Quite a few viral bridal stories have made us scratch our heads lately. There was the bride enforcing a $1,000 dress code, and the vegan bride who tried to ban meat-eating guests. And now, a bride is asking guests to pay to attend her wedding.
The bride’s future sister-in-law posted to Netmums.com to share the situation and get some feedback. “So my sister-in-law announced that her wedding (this summer) was going to be a weekend-long affair a couple of hours away from where we live,” she began.
So far, so good—we love a wedding weekend. But the post quickly took a turn.
“Invitations recently went out, and my husband and I were a little shocked to see that alongside RSVP info was bank details to pay £180 to secure our place at the wedding!” she said. “We will be staying over with our child on the venue grounds for 2 nights so I understand what this money will probably go towards this but I just feel it's a bit 'off' and bad etiquette. When we got married, immediate family stayed at the venue which we paid for.”
Yikes. Forcing your guests to pay £180 (approximately $233) instead of making it optional or suggesting other accommodations is pretty steep, considering they will also have to pay for travel and a gift. While weddings do get expensive, the post then went on to reveal the bride’s mom was already paying for the wedding!
“My MIL was shocked as she is footing a lot of the wedding bill and when SIL sounded her out in this, she asked SIL not to ask for money off immediate family in this way,” she said.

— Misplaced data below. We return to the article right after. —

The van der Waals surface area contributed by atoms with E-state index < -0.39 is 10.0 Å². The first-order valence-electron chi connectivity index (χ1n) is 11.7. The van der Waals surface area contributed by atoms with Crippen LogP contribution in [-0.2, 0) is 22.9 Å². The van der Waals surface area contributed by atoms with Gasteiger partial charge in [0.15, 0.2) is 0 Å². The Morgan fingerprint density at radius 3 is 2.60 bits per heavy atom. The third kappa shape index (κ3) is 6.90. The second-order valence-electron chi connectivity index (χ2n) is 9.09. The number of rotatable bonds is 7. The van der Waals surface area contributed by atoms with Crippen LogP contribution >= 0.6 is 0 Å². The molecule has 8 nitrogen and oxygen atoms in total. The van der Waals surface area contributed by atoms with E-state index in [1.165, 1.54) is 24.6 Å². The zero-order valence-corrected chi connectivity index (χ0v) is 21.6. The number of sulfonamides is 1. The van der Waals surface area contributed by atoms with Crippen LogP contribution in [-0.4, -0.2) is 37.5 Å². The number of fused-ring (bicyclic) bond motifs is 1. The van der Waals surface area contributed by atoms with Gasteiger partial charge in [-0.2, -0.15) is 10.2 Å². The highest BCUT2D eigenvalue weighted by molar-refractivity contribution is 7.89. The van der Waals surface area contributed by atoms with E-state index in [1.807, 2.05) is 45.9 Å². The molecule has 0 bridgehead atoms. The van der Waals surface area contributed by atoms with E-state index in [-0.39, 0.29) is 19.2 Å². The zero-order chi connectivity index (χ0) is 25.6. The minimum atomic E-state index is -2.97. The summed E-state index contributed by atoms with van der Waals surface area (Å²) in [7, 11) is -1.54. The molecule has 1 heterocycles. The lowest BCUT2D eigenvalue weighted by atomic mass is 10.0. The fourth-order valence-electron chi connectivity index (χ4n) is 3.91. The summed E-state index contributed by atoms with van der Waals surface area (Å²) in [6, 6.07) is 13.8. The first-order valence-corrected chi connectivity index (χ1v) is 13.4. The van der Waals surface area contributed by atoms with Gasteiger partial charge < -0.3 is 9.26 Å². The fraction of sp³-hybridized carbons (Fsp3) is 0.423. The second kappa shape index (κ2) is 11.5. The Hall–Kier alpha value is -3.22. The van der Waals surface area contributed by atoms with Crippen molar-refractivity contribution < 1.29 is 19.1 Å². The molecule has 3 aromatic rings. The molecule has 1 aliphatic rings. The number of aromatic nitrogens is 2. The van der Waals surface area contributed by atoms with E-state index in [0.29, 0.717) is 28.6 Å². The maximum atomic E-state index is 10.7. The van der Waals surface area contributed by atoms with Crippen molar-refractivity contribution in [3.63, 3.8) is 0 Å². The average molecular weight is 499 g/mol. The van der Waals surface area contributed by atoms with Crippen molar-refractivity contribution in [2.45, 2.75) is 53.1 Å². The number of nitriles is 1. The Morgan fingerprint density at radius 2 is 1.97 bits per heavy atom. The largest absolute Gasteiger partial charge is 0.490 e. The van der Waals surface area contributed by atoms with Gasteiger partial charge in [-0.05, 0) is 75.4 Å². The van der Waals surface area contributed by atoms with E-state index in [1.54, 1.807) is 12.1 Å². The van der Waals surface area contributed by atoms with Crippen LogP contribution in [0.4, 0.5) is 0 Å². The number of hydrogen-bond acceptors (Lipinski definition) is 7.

In a comment, the shocked invitee clarified that the venue is a country house rented out entirely for two days, meaning the mother-in-law has already paid for the rooms as part of hiring the venue. Since this $233 is not actually covering accommodations for guests, it’s unclear what the guests' money is going toward.
This saint of a sister-in-law said they would pay the price anyway and “wouldn't want to miss [the wedding] for the world. Several commenters did not take the situation as in stride as the original poster.
“I think it's incredibly bad manners,” one commenter wrote. “ It sounds like a business arrangement rather than a wedding. If I was you, I wouldn't go, out of principle as much as anything else.”
Another agreed, writing, “If it's not for accommodation then I'd ask what it's for. If it's other wedding costs then I wouldn't pay it as it's just rude.”
Others thought the request wasn’t that crazy. “I don’t think it’s rude to ask people to pay the going rate for their accommodation if they’re staying in the venue, even if it’s an exclusive use type of venue,” they wrote. “But it should be optional.”
Hopefully the rest of this bride's guests are as generous as the sister-in-law and pay to attend what will hopefully be the best wedding of their lives.